Fig. 1: The derived impulse response-based frequency response plots of each speaker under test. For Fig. 1 and 2, the trace colors are: Dynaudio=red, Focal=blue, Genelec=green, K + H=magenta, KRK=violet. The visible harmonics in the Genelec and KRK tests included artifacts up to 7 kHz, though it’s worth noting that each of the monitors varied in sensitivity and maximum output and this drive level puts these two monitors closest to their maximum output level, unlike most purely electronic devices, acoustic transducers tend to produce higher distortion levels near their maximum range. I did find it interesting that the K + H had higher 2nd harmonic content than 3rd, the 2nd being considered a somewhat “euphonic” harmonic, often thought desirable in “gear of character.”

With swept-sine, FFT derived impulse response tests for frequency response, nothing terribly surprising was revealed on the high end (Fig.1). The Genelec measurement showed an elevated-extended HF response above 20k though some of the other monitors are spec’d for more extended HF performance than are the 8020As. The rest of the loudspeakers follow a similar curve, with the BM5A showing the smoothest response. The Focal and Dynaudio monitors roll off more gradually on the low end in these plots.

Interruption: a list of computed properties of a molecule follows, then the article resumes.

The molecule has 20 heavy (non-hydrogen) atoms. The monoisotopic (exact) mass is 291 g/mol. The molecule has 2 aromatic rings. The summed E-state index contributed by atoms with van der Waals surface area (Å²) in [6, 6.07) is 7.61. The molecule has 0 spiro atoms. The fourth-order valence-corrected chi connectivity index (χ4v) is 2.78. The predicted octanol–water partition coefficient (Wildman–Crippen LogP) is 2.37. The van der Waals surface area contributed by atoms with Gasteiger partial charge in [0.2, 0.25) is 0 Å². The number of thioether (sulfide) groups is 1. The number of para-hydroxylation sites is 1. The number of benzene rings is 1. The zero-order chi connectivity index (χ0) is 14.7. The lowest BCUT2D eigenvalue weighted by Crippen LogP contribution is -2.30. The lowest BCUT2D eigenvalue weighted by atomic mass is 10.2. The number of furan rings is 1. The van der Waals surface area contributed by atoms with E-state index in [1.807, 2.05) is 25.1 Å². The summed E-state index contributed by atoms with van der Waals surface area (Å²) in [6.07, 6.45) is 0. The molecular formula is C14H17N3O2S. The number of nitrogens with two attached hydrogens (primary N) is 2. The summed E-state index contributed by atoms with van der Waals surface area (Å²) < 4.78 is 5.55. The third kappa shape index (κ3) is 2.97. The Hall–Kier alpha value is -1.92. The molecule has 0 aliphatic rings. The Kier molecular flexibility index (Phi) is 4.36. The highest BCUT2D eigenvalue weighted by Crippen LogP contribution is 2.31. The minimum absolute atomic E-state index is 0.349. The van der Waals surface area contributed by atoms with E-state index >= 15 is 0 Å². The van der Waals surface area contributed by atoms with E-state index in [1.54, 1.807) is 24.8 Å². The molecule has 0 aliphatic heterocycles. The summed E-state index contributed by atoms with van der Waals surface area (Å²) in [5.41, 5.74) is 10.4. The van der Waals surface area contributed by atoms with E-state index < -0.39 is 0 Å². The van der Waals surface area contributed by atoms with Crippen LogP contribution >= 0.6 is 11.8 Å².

Using a multi-tone test, where a number of tones are simultaneously sent to a device and the output can be quick analyzed for frequency response and distortion, the Focal and the Dynaudio again showed the gentlest LF roll-offs. A pink noise FFT showed generally the same shapes as the other frequency response measurements, as did a stepped sine wave sweep, the latter also revealing the frequencies where the room was affecting results, consistent across all the speakers. The room’s effects made a sweep of distortion vs. frequency pretty much useless. In all cases, the tested frequency responses were not up to manufacturer specs, and should be considered comparatively and not as invalidating manufacturer data gathered in a laboratory setting.